NYPD Takes Extra Precautions In Wake Of Deadly Alexandria Shooting

NEW YORK (CBSNewYork) — The NYPD is taking extra security precautions after learning about Wednesday’s shooting that occurred at a congressional baseball practice in Alexandria, Virginia.

Deputy Commissioner of Intelligence and Counterterrorism John Miller said the NYPD sprang into action determining where any members of congress might be in New York City and whether they were attending any public events.

“Out of an abundance of caution we moved resources to City Hall, to Gracie Mansion, to other government locations and as we learned more we were able to adjust that,” Miller said. “We will have additional resources at some public events where elected officials are attending today.”

PHOTOS: Gunfire Erupts At Congressional Baseball Practice

Members of the NYPD’s Critical Response Command and Strategic Response Group have been deployed to government locations.

Extra police were on duty at Gracie Mansion, where Mayor de Blasio is speaking at the Russian Heritage Reception Wednesday evening.

As CBS2’s Jessica Layton reported, the shooting that critically injured Louisiana Congressman Steve Scalise highlights the risk elected officials often face as part of their daily agendas at everyday events, town hall meetings, even playing the nation’s pastime.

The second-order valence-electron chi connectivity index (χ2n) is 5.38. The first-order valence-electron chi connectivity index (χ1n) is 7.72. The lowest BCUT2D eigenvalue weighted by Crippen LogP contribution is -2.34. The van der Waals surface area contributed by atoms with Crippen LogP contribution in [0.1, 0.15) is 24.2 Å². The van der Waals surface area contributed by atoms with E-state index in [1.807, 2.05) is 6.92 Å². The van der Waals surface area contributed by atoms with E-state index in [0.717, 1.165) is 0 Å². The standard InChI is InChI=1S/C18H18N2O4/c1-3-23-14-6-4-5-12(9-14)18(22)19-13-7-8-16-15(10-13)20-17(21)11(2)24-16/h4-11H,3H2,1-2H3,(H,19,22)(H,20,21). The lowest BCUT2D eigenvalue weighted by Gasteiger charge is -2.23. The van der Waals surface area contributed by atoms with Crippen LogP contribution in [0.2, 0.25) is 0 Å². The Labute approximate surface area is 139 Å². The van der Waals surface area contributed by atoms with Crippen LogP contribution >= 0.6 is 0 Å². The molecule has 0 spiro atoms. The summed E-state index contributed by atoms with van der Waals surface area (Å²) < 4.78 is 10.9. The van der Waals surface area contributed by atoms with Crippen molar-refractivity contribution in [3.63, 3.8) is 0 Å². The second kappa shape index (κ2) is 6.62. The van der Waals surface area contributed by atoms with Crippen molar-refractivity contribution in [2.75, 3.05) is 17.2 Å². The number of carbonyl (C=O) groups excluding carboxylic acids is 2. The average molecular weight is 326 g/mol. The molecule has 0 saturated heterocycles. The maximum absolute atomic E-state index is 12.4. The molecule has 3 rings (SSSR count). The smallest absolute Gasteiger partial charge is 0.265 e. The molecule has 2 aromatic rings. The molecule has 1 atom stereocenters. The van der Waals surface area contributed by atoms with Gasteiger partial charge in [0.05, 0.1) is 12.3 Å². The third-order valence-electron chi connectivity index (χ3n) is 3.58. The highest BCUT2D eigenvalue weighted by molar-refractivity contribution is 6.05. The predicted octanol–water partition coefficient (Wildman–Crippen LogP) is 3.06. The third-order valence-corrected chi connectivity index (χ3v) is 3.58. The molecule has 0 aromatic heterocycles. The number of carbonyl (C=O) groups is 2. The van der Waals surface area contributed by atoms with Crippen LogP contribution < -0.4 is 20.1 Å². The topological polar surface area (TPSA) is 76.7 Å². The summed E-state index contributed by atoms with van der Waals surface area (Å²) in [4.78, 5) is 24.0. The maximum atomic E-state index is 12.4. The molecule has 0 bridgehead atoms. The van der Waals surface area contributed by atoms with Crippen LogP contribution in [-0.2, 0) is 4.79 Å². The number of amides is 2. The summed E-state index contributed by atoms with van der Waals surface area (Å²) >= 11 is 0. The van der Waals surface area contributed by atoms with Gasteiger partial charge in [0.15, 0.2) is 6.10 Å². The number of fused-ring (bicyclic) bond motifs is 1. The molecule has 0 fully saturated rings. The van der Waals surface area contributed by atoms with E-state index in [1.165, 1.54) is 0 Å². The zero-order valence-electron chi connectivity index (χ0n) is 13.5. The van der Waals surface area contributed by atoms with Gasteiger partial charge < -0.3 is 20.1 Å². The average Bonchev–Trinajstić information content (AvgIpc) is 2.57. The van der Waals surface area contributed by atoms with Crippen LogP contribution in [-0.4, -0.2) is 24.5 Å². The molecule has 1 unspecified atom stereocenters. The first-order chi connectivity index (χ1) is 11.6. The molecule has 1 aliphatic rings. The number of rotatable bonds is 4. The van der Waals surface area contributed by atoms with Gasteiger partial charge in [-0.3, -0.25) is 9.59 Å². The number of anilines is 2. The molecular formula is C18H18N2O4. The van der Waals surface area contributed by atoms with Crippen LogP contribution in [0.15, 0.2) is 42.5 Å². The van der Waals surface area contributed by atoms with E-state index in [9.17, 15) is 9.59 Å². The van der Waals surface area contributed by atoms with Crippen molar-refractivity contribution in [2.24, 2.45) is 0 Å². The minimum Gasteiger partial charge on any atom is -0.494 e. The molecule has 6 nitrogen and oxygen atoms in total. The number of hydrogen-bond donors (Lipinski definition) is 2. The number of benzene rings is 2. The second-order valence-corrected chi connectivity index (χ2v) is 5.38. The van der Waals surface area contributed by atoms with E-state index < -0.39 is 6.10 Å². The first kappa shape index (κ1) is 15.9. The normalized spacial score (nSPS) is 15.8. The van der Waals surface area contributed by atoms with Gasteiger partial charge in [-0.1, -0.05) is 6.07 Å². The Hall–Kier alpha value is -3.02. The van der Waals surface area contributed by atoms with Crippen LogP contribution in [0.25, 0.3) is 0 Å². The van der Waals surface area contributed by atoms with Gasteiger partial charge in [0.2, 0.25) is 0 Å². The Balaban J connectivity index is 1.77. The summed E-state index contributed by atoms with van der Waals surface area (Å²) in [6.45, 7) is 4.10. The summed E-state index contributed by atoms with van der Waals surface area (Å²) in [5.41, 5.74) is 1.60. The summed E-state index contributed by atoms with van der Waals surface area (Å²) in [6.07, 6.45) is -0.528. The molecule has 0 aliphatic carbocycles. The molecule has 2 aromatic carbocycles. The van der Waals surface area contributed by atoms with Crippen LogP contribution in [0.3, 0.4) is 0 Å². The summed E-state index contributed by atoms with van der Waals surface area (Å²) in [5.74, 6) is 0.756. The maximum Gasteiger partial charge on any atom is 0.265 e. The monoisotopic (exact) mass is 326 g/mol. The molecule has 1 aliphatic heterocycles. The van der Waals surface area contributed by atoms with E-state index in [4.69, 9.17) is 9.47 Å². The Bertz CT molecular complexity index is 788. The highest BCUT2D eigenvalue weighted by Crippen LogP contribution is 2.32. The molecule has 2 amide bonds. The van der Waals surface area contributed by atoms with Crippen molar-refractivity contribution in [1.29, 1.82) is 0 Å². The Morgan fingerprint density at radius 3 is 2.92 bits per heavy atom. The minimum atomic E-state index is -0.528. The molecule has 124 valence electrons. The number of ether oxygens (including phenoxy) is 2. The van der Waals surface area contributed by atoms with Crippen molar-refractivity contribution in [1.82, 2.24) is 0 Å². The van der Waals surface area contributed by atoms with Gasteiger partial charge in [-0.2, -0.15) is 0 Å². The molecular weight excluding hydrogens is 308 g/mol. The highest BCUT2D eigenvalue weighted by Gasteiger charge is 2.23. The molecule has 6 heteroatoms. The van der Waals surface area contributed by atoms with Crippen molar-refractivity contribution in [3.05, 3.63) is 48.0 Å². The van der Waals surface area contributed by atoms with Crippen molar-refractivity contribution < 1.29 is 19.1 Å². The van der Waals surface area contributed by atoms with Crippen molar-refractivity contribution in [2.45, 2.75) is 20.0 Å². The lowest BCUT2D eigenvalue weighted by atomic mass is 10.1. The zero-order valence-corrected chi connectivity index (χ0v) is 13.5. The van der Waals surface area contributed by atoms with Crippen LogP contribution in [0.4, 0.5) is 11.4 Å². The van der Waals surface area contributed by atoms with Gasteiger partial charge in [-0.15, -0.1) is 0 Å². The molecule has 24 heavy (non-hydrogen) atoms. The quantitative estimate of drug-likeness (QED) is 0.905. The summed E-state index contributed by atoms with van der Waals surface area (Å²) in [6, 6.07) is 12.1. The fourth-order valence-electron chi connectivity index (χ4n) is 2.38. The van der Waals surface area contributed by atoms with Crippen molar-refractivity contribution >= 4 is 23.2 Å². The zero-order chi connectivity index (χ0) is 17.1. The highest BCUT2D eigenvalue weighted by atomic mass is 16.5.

Four people were shot when a man opened fire on members of the Republican Congress as they were practicing for an annual charity baseball game, which is scheduled to go on as planned Thursday.

“We live in an open society,” Miller said. “These are public officials that need contact with the public and there is no such thing as total security.”

The shooting suspect, identified by law enforcement sources as James T. Hodgkinson, 66, of Belleville, Illinois, was fatally shot by police.

The FBI is working to identify a motive for the shooting.

Miller noted, “We are seeing globally with increasing frequency either terrorist attacks or incidents involving deranged active shooters.”

A law enforcement source told CBS News’ Pat Milton it appears the suspect was increasingly frustrated over the political direction of the country. At this point, there is no indication he was inspired by a terrorist group or terrorist ideology.

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